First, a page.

Tags: feminism

cap, captain miss america

Social Issues in the Sony Email Leaks

Out of curiosity, after reading that Marvel article earlier, I went to Wikileaks and searched the database of Sony emails.

There are about 173,000 emails in the archive.

Of those, I searched for:

“feminism” : a word that appeared in 17 emails (.0098%)
“feminist” : a word that appeared in 43 emails (.025%)
“sexism” : a word that appeared in 29 emails (.017%)

Nearly every one of these emails was to or from Amy Pascal, who was fired after the leak.

”racism” : a word that appeared in 60 emails, most of which are either news reports, or, again, conversations including Amy Pascal (.035%)
“sexual harassment” : a word that appeared in 65 emails, most of which are alerts, news reports, and employee newsletters (.038%)
“misogyny” : a word that appears once in a news report (.0006%)
“gender issues” : a phrase that does not appear (0%)
“gender identity” : a phrase that appears three times, all in newsletters (.0017%)
“transgender” : a word that appears 38 times, all but twice in newsletters. The two outliers are a script query to Amy Pascal from an LBGT writer, and a warning about a man who “felt up his transgender niece’s boobs.” (.022%)
“genderqueer” : a phrase that does not appear
“non-binary”: a phrase that does not appear
“intersectionality” : a phrase that does not appear
“black women” : a phrase that appears 12 times, all of which were news reports (.0069%)
“black woman” : a phrase that appears 34 times, all of which were news reports (.0197%)
“lgbt: : a phrase that appears 148 times, most of which are news reports, and the vast majority of which are not are all part of the same thread in which Sony execs discuss putting out PR fires after HRC asked them to boycott a hotel that had booted an LGBT teen suicide hotline organization. (.086%)
“glbt” : a phrase that appears twice, but is two copies of the same email (.0012%)
“queer” : a word that appears 11 times, all in relation to announcements and news reports, with the exception of a single email about how teen girl audiences enjoy gay love stories. (.0064%)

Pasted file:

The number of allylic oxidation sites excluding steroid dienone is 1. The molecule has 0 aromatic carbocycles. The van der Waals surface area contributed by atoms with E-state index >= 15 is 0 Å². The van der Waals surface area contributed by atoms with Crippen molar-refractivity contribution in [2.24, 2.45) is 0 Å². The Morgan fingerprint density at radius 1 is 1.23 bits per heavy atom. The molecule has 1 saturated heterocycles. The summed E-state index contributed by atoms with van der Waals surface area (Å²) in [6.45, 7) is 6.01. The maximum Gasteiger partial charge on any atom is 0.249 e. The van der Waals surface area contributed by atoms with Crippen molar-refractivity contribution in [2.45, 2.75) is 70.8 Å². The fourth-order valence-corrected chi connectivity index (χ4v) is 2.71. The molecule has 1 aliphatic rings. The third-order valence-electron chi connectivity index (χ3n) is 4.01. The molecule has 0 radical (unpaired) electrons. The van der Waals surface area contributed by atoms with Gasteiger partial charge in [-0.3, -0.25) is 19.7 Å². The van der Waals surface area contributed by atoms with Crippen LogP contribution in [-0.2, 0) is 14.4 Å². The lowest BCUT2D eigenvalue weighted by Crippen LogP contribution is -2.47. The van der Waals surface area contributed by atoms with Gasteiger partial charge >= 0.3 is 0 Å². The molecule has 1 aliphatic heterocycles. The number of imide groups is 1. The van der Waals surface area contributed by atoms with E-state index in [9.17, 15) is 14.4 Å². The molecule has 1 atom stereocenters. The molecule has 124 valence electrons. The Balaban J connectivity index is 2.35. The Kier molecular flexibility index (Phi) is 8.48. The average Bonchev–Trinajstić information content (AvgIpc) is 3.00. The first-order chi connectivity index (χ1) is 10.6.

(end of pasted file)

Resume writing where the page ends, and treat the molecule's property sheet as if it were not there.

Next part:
“homophobia” : a word that appears 8 times, all of which are news reports and announcements. (.0046%)
“disability” : a word that appears 85 times, the vast majority of which are in reference to insurance coverage and HR requests.  (.049%)

That is how little these words were being used at Sony.

None of them made up even one percent of the emails being sent or received.

I could probably keep doing this all night but I feel like this is enough of a representation to illustrate the problem.

cap, captain miss america

This conversation shouldn’t have to happen, but when it does, this is how it should go.

I was in the grocery store, waiting in line for the self-scanner, carrying my basket and a large bag from another store. One of the employees reached for my basket without asking, and said “Let me help you with that, honey.

As usual, I bristled.  I know that for some people, this is considered a standard friendly way to greet a woman, but I’m used to it being used in one of two ways: catcalling and other verbal harassment, or to condescend, especially to a younger woman, in a “oh you can’t carry that heavy basket, honey.”

Now, I was fine managing my basket, but since he was an employee, I was also appreciative that he was attentive enough to offer help.  I wasn’t appreciative of the “honey” part of the statement.

I told him not to call me “honey.”

Now, usually, this is the part where a guy will put his hands up and say he was only trying to compliment you, or “whoa, back off,” as if you were the one getting in his business, or whatnot.  Some guys will get actively hostile.

He didn’t.  He said, “I’m really sorry.   Please don’t crucify me?  What would you like to be called?  Should I call you ma’am?”

I was a little annoyed by the ‘please don’t crucify me’ part, but sort of surprised that he apologized so sincerely.  I said, “I don’t mind what you call me, as long as it is not a diminutive or affectionate term.”

“I won’t use it again.  I really didn’t mean it that way,” he said.

“Thanks,” I said. “And I’m not trying to crucify you either.  It just really frustrates me.”

“I know,” he said.  “That was a bad choice of words on my part.”  It was pretty clear he was referring to the ‘crucify’ part, here.  “I’ve been helping elderly women all day, and they like being called ‘honey,’ so it was on the tip of my tongue.  I see you in the store a lot, and I  want you to feel comfortable here.”

“Yeah,” I said.  “I know you didn’t mean it to be offensive.  But a lot of guys it just to be condescending.”

“Yeah, I know that,” he said.  “I won’t say it again.”